Gabriel “G-Bo” Tennberg and Kyle Spencer are sitting next to each other on a wooden bench on the deck of a 1960s built North Shore home. The surf is rumbling outside, a new northwest swell is filling into Ke Iki Beach across the street, churned from an El Nino weather pattern storm that formed thousands of miles away. Kyle, from Maui, is explaining how he first started working with G-Bo, who’s from Kauai, at surf brand Hurley in Costa Mesa. “I was at Etnies, designing wovens, and G was doing boardshorts at Billabong…no, wait, he’d left Billabong and was at Element. But that was after G-Bo was at Quiksilver.” recalls Kyle. G-Bo’s resume reads as a who’s who of international surf brands. He started at Quiksilver, then moved to Billabong, then Element, then Hurley—where he recruited Spencer to his team—and then on to DC, designing everything from boardshorts to denim to snow gear, holding titles of Design Director and VP of Design. The two clicked together as two outer island Hawai‘i kids would, putting their design stamp on the surf industry. The unique thing about Hawai‘i kids when it comes to surf design is that they grow up in surf wear, specifically boardshorts. It’s literally half your wardrobe, year around. Coming up as groms in the shorebreak then grabbing a plate lunch after, they know what works and what doesn’t. Only later in life would they realize that their adolescent years would be viewed as research and development. Read more

Thomas Campbell
Thomas Campbell
Words / Race Skelton

Wind swept coastlines, silhouttes at dusk, gradient wave tones and indigenous Berber portraits. These images spill off the pages of Thomas Campbell’s book, “Seeing Fatima’s Eyes” a photograph heavy and literary interlude through Morocco. On closer inspection you’ll realize Campbell didn’t breeze through the coastline on a puffed-up surf brand sponsored photo shoot, but has spent years there—decades even—and has traveled along with some of the World’s best and most stylish surfers such as Dan Malloy, Alex Knost, Craig Anderson, Dave Rastovich, Lauren Hill, Trevor Gordon and Ryan Burch. Read more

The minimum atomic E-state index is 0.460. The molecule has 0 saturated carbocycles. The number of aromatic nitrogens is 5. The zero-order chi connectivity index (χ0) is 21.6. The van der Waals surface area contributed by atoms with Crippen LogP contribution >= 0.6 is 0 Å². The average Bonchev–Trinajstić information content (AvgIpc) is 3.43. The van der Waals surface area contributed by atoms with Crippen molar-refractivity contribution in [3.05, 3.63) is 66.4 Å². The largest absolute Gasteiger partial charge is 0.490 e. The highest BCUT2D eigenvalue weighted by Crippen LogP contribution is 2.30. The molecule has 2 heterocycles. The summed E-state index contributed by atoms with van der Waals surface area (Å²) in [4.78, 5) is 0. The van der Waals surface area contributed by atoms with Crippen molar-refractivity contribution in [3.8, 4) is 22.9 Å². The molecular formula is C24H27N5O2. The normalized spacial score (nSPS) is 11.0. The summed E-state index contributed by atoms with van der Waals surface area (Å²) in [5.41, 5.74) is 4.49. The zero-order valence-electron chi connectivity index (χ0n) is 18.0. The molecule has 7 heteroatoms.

Sam Muller

Sam Muller
Words / Travis Hancock

If you ask Sam Muller how, over the course of his teenage years, he went from a kid filming amateur skate videos with his friends to a respected photographer in the skate industry, he says it’s sheer luck, a right place right time kinda thing. But, unlike Sam, luck doesn’t sit in the California sun for six hours straight shooting sequences of a nearly impossible trick. Luck doesn’t often haul a hundred pounds of lighting gear over an eight-foot chain link fence. And luck doesn’t go very far when shooting intimate portraits of skate legends, musicians and Oscar-winning directors. At the ripe, hairy age of 24, Sam has the work ethic of a seasoned vet, matched by a knack for precision on the order of German engineering. But for all this, he’s humble about his success, and less interested these days in exploiting skating’s mainstream than in branching out, exploring new subjects and terrain—from ballet to his Hollywood Hills hometown. Read more

James Jean

JAMES JEAN
Words / Carolyn Mirante
Photography / Brandon Shigeta

James Jean is an enigmatic figure. Trained as an illustrator, Jean acquired a cult following with his unique and meticulous style. In 2008, he surprised the world by leaving the realm of commercial illustration for the more structured world of fine art. His first foray into this realm—a solo exhibition at the Martha Otero Gallery in LA—was met with great success. Today, nearly two years after the opening of a much-speculated-on exhibition at the Tilton Gallery in NYC (Parallel Lives), Jean opens up about his life, creative inspirations, and what the future has in store for him. Read more